Aversive Behavior in the Nematode C. elegans Is Modulated by cGMP and a Neuronal Gap Junction Network

PLoS Genet. 2016 Jul 26;12(7):e1006153. doi: 10.1371/journal.pgen.1006153. eCollection 2016 Jul.


All animals rely on their ability to sense and respond to their environment to survive. However, the suitability of a behavioral response is context-dependent, and must reflect both an animal's life history and its present internal state. Based on the integration of these variables, an animal's needs can be prioritized to optimize survival strategies. Nociceptive sensory systems detect harmful stimuli and allow for the initiation of protective behavioral responses. The polymodal ASH sensory neurons are the primary nociceptors in C. elegans. We show here that the guanylyl cyclase ODR-1 functions non-cell-autonomously to downregulate ASH-mediated aversive behaviors and that ectopic cGMP generation in ASH is sufficient to dampen ASH sensitivity. We define a gap junction neural network that regulates nociception and propose that decentralized regulation of ASH signaling can allow for rapid correlation between an animal's internal state and its behavioral output, lending modulatory flexibility to this hard-wired nociceptive neural circuit.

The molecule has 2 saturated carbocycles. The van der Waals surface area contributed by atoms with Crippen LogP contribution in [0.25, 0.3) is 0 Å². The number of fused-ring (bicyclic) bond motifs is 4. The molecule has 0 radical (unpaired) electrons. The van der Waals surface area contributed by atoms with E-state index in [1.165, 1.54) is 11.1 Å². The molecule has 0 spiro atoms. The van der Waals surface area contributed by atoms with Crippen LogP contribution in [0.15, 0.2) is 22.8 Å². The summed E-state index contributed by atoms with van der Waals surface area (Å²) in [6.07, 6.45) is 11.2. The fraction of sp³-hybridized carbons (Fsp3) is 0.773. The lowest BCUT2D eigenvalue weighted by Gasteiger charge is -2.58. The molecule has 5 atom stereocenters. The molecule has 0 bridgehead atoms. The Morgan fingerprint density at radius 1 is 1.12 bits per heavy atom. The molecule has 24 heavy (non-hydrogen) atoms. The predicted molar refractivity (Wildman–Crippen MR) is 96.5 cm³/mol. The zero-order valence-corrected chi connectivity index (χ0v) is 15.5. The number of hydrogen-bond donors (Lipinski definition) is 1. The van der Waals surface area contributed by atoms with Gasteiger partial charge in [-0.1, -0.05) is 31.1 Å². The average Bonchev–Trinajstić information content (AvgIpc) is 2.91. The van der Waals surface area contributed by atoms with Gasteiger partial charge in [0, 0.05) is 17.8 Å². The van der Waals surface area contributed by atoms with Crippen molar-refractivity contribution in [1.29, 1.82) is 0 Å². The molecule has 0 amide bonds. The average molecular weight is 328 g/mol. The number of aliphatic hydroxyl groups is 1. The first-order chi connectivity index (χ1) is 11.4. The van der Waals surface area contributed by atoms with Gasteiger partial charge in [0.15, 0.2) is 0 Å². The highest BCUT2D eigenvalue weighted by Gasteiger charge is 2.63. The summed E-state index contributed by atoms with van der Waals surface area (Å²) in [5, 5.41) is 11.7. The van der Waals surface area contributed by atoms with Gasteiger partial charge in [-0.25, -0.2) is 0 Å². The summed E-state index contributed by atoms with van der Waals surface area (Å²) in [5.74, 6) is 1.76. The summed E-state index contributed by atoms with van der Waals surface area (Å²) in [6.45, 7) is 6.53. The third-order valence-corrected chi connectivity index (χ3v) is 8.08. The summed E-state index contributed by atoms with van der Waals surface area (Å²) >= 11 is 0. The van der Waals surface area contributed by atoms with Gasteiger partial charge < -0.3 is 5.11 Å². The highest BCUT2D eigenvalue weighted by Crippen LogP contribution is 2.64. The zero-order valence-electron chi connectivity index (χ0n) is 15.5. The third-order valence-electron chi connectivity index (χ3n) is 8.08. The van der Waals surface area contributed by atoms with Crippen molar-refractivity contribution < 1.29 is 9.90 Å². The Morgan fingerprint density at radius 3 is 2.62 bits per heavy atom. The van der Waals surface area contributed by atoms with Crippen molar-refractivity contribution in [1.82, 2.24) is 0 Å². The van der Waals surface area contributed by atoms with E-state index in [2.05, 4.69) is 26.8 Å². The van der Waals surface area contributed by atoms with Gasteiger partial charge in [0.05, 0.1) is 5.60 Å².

Publication types

  • Research Support, Non-U.S. Gov't

MeSH terms

  • Animals
  • Behavior, Animal / physiology*
  • Caenorhabditis elegans / genetics
  • Caenorhabditis elegans / physiology
  • Caenorhabditis elegans Proteins / genetics*
  • Cyclic GMP / genetics
  • Cyclic GMP-Dependent Protein Kinases / genetics*
  • Gap Junctions / genetics*
  • Gap Junctions / physiology
  • Guanylate Cyclase / genetics*
  • Nerve Net / physiology
  • Nociceptors / metabolism
  • Sensory Receptor Cells / physiology


  • Caenorhabditis elegans Proteins
  • Cyclic GMP-Dependent Protein Kinases
  • EGL-4 protein, C elegans
  • Guanylate Cyclase
  • ODR-1 protein, C elegans
  • Cyclic GMP